To address worsening labor shortages, employers are attracting candidates by offering starting and sign-on bonuses and increasing the transparency of salary information in job ads. They are lowering educational requirements and offering more initial job training.
As bargaining power shifts from employers to workers, companies will not only face higher wage and benefit costs but will need to alter their definition of an ideal new hire. Employers will need to focus on candidates who have competencies such as adaptability and problem solving, and who can work in teams. A new hire with this foundation can be taught the specific and technical aspects of the role. Sacrificing the “perfect fit” and filling skill gaps with training after an employee is hired require investment. However, this investment may provide long-term value by demonstrating the willingness of the organization to invest in their employees’ growth and development.
Our data show many employers are already lowering formal education requirements in online job ads to fill open positions. Also, the share of postings promoting employer training offerings has increased since 2019, with larger increases beginning in 2021.
Business leaders need to be clear and decisive about how much remote work will be allowed and in what types of jobs, how hybrid work models will be managed, and where workers can be located. As remote and hybrid workplace models change the recruitment landscape and the way work gets done, future hiring, retention, and innovation will depend on organization-wide clarity around these issues. Flexible work is highly desired by workers and similar in importance to career advancement and better pay. The shift to remote work does provide an opportunity for firms to recruit candidates for white-collar jobs who were previously out of reach, at potentially lower cost. The increase in postings that mention remote work indicates that employers are not only embracing greater flexibility but know it can be a competitive advantage.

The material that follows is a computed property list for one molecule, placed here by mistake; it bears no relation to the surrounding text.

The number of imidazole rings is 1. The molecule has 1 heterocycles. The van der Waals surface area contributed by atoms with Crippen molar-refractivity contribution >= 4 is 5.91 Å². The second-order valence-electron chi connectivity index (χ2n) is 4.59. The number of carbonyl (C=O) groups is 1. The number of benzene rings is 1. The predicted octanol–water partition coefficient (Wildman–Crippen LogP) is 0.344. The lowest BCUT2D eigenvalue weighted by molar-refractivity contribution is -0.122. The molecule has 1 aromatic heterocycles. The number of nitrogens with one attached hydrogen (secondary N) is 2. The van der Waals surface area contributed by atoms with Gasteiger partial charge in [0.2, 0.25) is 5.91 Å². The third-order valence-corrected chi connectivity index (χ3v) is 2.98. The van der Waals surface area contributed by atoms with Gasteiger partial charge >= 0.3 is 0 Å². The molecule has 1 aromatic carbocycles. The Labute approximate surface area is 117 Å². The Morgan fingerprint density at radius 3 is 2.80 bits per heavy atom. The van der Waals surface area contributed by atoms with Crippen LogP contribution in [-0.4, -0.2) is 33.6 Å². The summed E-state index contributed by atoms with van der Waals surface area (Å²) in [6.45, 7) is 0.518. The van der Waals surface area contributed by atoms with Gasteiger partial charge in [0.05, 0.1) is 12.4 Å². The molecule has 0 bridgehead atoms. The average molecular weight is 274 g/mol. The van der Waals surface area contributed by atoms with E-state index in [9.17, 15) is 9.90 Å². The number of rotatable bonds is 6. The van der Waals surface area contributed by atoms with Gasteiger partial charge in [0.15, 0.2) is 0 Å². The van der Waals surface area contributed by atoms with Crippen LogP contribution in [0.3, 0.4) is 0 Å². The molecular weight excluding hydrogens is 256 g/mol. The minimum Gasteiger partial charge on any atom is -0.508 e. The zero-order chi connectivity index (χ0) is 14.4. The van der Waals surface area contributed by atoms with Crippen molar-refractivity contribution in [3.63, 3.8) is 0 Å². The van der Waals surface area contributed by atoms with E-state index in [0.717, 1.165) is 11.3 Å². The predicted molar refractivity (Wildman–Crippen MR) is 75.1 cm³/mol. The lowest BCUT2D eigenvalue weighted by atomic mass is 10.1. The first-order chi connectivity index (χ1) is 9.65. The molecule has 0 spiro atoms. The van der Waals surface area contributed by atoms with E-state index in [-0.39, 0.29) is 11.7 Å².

Additional investment in technology and automation, along with skills training, is a viable solution to ongoing labor shortages. Leaders must look ahead and consider how the nature of work will change to get ahead of the talent shortage. The increase in automation and technology has greatly accelerated during the last 18 months as businesses have been forced to think differently about their operating models. This longer-term view will necessitate a continuous reevaluation of the skills needed for people to perform their jobs and drive the creation of new roles that may not exist today but will be essential in the future.
Ongoing reskilling and upskilling is becoming more important, especially for manual workers. For many manual jobs, employers are having to lower education and experience requirements to meet recruitment goals. As a result, workers are entering the organization with a lower level of proficiency than in the past. Employers should provide ongoing as well as initial training and advertise this training in job ads to make positions more attractive.
Courtesy Conference Board